I-voting: What can the U.S. learn from Estonia's online elections?
Updated 02:33, 10-Nov-2020
Daniel Harries
The recent U.S. election has led to accusations of voter fraud. /Seth Herald/AFP

The recent U.S. election has led to accusations of voter fraud. /Seth Herald/AFP


As the world watches the lengthy culmination of a U.S. presidential election plagued by accusations of cheating, voter suppression and ballot fraud, has the prospect of digitized voting ever been more attractive? 

U.S. President Donald Trump's allegations center, in part, around the slow counting of votes. As the count has continued into a second and third day – largely sorting through postal votes – Trump's lead has diminished.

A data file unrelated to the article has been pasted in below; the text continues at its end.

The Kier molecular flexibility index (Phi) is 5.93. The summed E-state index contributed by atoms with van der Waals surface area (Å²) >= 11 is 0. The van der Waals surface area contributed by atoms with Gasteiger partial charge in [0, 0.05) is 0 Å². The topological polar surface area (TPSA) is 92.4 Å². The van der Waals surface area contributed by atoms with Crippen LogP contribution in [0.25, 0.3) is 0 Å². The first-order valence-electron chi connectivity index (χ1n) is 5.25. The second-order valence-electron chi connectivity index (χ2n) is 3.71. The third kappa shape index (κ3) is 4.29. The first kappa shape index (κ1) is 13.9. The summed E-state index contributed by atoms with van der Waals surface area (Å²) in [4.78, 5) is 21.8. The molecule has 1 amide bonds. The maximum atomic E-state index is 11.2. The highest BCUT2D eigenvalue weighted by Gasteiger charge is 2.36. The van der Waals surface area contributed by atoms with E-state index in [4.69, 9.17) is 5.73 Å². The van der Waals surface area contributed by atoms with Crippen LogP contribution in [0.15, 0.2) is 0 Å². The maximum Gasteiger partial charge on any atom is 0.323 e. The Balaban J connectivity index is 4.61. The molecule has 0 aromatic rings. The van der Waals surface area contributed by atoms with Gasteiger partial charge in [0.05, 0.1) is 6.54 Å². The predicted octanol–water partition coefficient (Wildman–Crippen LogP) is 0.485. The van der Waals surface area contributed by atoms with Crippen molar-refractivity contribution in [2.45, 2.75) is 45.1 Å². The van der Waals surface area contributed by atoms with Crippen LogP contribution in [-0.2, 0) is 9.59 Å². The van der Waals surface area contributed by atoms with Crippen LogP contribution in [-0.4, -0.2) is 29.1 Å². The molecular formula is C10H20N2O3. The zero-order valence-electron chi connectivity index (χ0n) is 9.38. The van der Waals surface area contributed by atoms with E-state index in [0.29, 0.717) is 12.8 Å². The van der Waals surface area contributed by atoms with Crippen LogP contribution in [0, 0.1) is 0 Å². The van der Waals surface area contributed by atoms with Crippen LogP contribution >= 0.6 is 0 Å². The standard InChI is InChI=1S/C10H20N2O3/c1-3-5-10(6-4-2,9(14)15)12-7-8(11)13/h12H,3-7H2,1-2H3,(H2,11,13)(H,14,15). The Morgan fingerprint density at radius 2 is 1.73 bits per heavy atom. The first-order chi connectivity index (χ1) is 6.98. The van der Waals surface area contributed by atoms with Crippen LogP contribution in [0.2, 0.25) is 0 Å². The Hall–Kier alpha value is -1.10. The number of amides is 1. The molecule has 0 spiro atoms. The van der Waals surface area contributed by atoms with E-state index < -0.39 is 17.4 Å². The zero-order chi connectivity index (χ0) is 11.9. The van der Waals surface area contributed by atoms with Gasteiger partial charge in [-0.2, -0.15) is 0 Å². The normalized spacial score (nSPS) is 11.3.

A solution to the U.S.'s problems may be found in Estonia, where the internet, which has transformed so many aspects of life already – is now revolutionizing democracy.



Estonia has been voting over the internet (I-voting) since 2005, and with each election the engagement from the electorate grows. Peaking last year in 2019's parliamentary elections, when 247,232 people, or 43.8% of all participants, voted over the internet.

I-voting is an element of E-democracy, the use of digital technology in the political and governance processes. For advocates, E-democracy is not only a solution to make governance more efficient, but a tool to restore faith in the democratic process.